Tunisia’s prime minister has told the BBC that the slow response of police to last week’s deadly attack on a tourist resort was a major problem.
On Friday Habib Essid took part in a minute’s silence to remember the 38 people who were killed in the town of Sousse, south of Tunis, a week ago.
He said he was deeply sorry for the attack, in which 30 Britons died.
Mr Essid said the government believed there was only one gunman, and that he had links to a known terrorist group.
Islamic State (IS) has claimed responsibility for the attack.
Reports in the British press said the assault took place over almost 35 minutes, and that the gunman was able to return to kill some of the wounded before the police arrived.
He was eventually shot dead in an alley.
“The time of the reaction – this is the problem,” Mr Essid told the BBC’s Richard Galpin. Police had been “blocked everywhere”, he added.
Mr Essid said Tunisia sent its condolences to the British government and to the Queen over the deaths of the British tourists.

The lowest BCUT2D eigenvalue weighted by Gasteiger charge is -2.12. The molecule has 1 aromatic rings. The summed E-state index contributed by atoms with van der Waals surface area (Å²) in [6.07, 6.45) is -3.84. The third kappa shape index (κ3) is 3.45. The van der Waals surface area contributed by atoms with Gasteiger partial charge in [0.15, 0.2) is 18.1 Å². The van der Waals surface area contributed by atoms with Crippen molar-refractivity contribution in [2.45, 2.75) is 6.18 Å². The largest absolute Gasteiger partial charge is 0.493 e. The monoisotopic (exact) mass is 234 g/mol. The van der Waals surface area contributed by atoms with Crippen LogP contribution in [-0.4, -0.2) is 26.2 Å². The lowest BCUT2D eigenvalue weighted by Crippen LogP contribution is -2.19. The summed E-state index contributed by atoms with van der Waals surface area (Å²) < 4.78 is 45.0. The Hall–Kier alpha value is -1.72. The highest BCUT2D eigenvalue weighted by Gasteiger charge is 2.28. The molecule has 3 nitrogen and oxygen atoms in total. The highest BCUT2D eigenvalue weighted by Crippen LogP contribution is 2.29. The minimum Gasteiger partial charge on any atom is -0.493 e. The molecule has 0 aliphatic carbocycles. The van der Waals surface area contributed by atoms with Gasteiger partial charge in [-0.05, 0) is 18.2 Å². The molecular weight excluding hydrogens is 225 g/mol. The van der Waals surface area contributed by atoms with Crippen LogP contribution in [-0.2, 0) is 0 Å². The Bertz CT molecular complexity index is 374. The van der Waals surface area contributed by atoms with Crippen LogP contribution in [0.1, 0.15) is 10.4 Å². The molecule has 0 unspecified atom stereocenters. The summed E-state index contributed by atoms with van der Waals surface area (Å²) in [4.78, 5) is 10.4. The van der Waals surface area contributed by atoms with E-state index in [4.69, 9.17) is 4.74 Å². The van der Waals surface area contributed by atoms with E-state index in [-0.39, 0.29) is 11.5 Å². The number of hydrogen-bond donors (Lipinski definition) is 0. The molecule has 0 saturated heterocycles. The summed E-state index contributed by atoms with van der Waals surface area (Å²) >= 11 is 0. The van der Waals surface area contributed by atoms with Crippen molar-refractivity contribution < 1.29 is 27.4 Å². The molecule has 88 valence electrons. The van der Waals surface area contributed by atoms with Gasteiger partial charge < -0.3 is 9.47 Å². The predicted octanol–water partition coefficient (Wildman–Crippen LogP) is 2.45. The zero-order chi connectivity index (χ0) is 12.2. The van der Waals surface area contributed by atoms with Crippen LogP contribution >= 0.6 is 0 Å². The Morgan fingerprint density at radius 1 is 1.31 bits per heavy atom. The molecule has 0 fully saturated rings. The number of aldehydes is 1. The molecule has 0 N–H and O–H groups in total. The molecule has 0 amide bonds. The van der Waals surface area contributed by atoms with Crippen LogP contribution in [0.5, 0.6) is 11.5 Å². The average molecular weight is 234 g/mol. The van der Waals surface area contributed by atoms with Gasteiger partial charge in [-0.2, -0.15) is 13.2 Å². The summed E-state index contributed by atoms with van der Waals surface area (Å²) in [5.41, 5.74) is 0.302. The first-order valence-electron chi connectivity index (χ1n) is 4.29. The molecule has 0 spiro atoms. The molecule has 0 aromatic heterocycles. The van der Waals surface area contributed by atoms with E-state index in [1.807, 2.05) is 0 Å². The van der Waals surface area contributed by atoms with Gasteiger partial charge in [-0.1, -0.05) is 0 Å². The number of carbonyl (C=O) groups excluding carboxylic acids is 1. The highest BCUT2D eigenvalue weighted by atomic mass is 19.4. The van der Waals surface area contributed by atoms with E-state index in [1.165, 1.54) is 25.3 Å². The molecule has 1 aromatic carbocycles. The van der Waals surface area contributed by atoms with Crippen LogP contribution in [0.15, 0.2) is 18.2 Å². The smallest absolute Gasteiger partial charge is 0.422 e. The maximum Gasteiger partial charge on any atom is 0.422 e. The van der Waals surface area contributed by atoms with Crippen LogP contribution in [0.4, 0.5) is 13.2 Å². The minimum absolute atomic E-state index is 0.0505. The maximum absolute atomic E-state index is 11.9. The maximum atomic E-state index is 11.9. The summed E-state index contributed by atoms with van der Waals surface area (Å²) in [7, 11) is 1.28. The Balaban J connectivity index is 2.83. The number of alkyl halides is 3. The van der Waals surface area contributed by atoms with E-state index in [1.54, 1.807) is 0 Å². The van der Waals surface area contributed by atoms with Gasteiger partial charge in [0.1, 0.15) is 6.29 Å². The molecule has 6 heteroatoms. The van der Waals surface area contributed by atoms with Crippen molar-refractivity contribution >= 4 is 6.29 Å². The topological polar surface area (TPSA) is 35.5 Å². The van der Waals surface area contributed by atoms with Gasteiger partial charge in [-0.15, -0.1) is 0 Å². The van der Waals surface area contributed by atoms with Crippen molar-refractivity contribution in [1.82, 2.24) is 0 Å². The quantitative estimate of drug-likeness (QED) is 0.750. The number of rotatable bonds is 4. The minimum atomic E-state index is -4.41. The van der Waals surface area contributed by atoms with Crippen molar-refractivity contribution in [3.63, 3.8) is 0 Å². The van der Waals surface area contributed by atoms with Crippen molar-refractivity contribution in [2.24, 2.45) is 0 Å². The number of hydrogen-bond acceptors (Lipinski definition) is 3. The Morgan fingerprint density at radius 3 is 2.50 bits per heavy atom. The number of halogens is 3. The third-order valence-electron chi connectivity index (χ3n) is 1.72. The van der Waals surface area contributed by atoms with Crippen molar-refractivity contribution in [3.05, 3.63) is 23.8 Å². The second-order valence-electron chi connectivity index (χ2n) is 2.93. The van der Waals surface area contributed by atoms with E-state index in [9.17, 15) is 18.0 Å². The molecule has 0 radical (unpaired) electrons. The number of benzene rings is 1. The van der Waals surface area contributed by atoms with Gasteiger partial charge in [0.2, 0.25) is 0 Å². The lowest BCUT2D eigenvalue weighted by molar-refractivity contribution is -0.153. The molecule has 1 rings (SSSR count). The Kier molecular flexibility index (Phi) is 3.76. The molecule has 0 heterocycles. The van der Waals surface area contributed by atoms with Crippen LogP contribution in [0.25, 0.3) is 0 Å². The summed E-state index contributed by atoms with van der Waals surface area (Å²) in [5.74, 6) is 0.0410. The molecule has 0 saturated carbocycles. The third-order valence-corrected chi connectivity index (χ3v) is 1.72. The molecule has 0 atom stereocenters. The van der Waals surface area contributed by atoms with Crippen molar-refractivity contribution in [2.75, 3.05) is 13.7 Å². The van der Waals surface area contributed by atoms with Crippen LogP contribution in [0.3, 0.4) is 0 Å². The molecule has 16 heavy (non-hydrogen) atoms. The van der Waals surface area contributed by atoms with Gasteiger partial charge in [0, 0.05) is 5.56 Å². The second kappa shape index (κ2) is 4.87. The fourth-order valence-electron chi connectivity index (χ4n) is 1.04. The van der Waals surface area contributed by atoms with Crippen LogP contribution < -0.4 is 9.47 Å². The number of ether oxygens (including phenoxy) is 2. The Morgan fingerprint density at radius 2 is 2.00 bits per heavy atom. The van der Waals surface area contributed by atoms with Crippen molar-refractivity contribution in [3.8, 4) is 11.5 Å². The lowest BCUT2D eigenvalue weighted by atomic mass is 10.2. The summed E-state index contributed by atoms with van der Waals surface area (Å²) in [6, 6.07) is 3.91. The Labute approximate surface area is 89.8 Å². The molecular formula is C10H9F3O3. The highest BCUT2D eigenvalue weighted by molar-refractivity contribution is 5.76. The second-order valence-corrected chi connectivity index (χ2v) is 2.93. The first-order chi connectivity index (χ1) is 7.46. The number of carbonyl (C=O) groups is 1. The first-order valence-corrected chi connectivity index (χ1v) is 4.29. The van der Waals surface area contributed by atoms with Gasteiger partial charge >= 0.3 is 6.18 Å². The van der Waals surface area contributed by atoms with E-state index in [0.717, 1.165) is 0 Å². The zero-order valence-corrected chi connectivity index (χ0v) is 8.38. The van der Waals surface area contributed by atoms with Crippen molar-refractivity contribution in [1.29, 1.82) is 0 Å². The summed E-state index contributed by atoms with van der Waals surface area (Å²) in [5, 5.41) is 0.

“We feel really sorry about what happened,” he said. “They were our guests. They came to spend their vacation with us, but what happened is a horror, unacceptable.”
The gunman, identified as Seifeddine Rezgui, came onto the beach from the sea either by jet ski or speedboat at about midday.
He started shooting on the beach, entered the Hotel Imperial Marhaba and ran out of the front of the hotel before the police shot him dead.
The attacker had travelled to Libya between December 2014 and January 2015, Mr Essid said.
Police are holding eight suspects in custody on suspicion of being directly linked to the attack, which jihadist group Islamic State has claimed. Four others who were held have been released.
The group that planned this attack was also behind the deadly shootings in the Bardo Museum in Tunis in March, Mr Essid added.
As well as the 30 Britons, other victims of the Sousse attack included three Irish citizens, two Germans, one Belgian, one Portuguese and one Russian national.
It was the deadliest attack in Tunisia’s recent history.